A Psychologist Has Figured Out How You Can Be Better at Math

Numeracy is tied up in self-esteem and motivation.

As you may remember from your own (in)glorious youth, most university students are required to take a statistics course even if they hate math and aren’t in a particularly numbers-heavy major.

Ellen Peters, a professor of psychology at Ohio State University, heard this was driving a lot undergrads on her campus crazy. “A lot of the students are really threatened by it. They’re kind of afraid of it, they dread taking it,” she says. “If they do dread it, they can end up in a cycle of failure.”

Curious to see if she could make a positive change among math-phobic Buckeyes, Peters created an intervention that tested whether or not value affirmation could improve student’s comfort and ability with numbers, otherwise known as numerical literacy or numeracy.

The results, which were published Wednesday in the journal PLOS ONE, indicate that confidence and core values have a lot to do with learning the numbers.

See also: How to Crush Your Friends at Monopoly Using Math

Peters started studying numeracy formally about 12 years ago, but her interest in the topic started long before. Back in college, she noticed her math-loving friends approached problems differently than her more math-phobic friends. “I just thought it was so odd we made decisions really differently,” Peters recalled. While Peters thought a lot in terms of probabilities, she noticed others thought in terms of stories.

This wasn’t just in the classroom, either. Numeracy seemed to impact everyone’s real-world decision making, including managing health and wealth. But numerous studies show that only 10 percent of adults can understand complex numeric information. That’s why Peters’s new study focused on how to improve mathematical literacy.

Researchers have shown over and over again that self-perception and confidence play a key role in gaining numeracy. The thinking goes that if students are convinced they’ll fail and they do poorly on a homework assignment, that reinforces fears they’ll do poorly on a test, then a midterm, and eventually, the whole class.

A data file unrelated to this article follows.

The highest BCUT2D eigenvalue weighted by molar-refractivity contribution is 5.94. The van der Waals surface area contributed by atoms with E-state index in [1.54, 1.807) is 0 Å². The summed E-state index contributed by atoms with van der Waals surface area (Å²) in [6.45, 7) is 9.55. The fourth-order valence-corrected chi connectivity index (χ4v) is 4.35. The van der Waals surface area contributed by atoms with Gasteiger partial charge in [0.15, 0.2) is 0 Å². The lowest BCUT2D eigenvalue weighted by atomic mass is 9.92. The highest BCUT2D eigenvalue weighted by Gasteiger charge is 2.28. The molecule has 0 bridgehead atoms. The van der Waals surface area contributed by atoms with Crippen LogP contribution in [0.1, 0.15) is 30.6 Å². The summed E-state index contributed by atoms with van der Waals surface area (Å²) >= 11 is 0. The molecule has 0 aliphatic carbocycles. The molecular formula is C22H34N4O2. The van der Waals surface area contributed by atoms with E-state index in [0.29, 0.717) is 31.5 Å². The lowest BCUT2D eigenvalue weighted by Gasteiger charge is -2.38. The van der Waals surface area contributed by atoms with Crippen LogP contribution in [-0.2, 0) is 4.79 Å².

To improve this, Peters says, “You want to get students to step back in a sense, to think more about what’s important to them in life so that ultimately you shore up their sense of self so they’re more resilient to threats that come in the classroom and the classroom materials.”

In the recent study, half of the students in a statistics course were randomly assigned to an intervention group where they were asked to rank six values (like their relationship with family and friends and their passion for government and politics) and write about why they were personally relevant. The other half of students, the control group, ranked those values, too, but focused on why those values might be important to others.

The researchers then analyzed the effect of self-reflection in the intervention group. They found that while those who thought about their reasons for being in the class — and how math aligned with their values — didn’t do better in terms of course grades, they did experience a small but significant uptick in their sense of their own abilities (called subjective numeracy). The researchers also tested the students and found that their actual mathematical abilities, called objective numeracy, did improve.

What’s more, Peters and her team found that the increase in objective and subjective numeracy seemed to have a real-world impact. The students who thought about their values made better financial and medical decisions later.

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